Belle Isle Nature Center
The Belle Isle Nature Center is another part of what makes Belle Isle such a popular destination for nature lovers. Belle Isle was the original home of the Detroit Zoo; which has moved to Royal Oak.
The remaining Belle Isle Nature Zoo within the Nature Center, operated by the Detroit Zoological Society, is home to a collection of interesting amphibians and reptiles including a wide variety of turtles.
There are also many other exhibits that give visitors an opportunity to experience nature up close.
Belle Isle Nature Center visitors are able to get an insider’s view of an actual beehive and get an up-close view of Michigan wildlife, and a bird observation window allows guests to watch native and migratory birds as they feed.
The nature center is open for a variety of programmed activities. There is no fee, but you must pre-register to attend.
PRO-TIP: To experience Michigan’s fascinating terrain, join one of their nature walks around the island.
Belle Isle Giant Slide
You don’t have to be a kid to have fun on Belle Isle, and this massive six-lane slide has been a popular draw for visitors to the island for many years.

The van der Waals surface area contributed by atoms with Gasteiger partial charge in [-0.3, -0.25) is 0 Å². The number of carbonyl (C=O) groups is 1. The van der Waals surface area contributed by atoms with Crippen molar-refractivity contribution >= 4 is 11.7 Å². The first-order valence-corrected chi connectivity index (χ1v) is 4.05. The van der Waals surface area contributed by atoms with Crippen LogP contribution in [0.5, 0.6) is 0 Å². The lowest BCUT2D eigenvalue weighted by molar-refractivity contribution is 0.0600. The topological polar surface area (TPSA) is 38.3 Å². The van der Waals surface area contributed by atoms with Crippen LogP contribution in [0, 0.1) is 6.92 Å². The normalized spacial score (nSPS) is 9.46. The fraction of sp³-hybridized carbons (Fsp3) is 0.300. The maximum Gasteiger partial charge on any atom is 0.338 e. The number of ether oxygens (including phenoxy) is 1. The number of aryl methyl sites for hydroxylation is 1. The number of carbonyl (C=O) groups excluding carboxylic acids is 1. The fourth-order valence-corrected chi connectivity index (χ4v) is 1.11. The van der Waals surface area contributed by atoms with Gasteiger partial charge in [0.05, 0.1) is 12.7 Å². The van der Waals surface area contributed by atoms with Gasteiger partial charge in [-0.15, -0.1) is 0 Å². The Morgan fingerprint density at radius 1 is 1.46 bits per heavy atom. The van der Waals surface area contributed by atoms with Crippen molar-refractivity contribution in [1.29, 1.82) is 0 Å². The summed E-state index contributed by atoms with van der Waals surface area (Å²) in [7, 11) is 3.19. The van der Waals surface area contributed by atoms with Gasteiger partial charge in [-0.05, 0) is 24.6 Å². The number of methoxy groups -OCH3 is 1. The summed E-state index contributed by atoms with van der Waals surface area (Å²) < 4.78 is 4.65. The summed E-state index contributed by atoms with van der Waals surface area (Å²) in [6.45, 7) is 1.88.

From Memorial Day to Labor Day, visitors can get a real thrill out of the MDNR-operated Giant Slide in the middle of the island.
You can coast down six lanes of bumpy slide, $1 for one ride, or $5 for six rides. It’s exciting fun for all ages (but you must be 48 inches tall to ride).
Belle Isle Conservatory
One of the more iconic destinations on the island is the Belle Isle Conservatory, or Anna Scripps Whitcomb Conservatory, a glittering centerpiece with incredible scenery indoors and outdoors.
Designed by noted architect Albert Kahn, the glass conservatory is named for Anna Scripps Whitcomb. The Detroit philanthropist donated her vast collection of 600 orchids to the conservatory in 1955.
At the time, it was the largest municipally-owned orchid collection in the country.
The oldest, continually operating conservatory in the United States, sits on over an acre. It’s made up of five areas, each housing a different climate.
The striking, 85-foot central dome is the focal point of the horticultural building is said to have been inspired by Thomas Jefferson’s Monticello.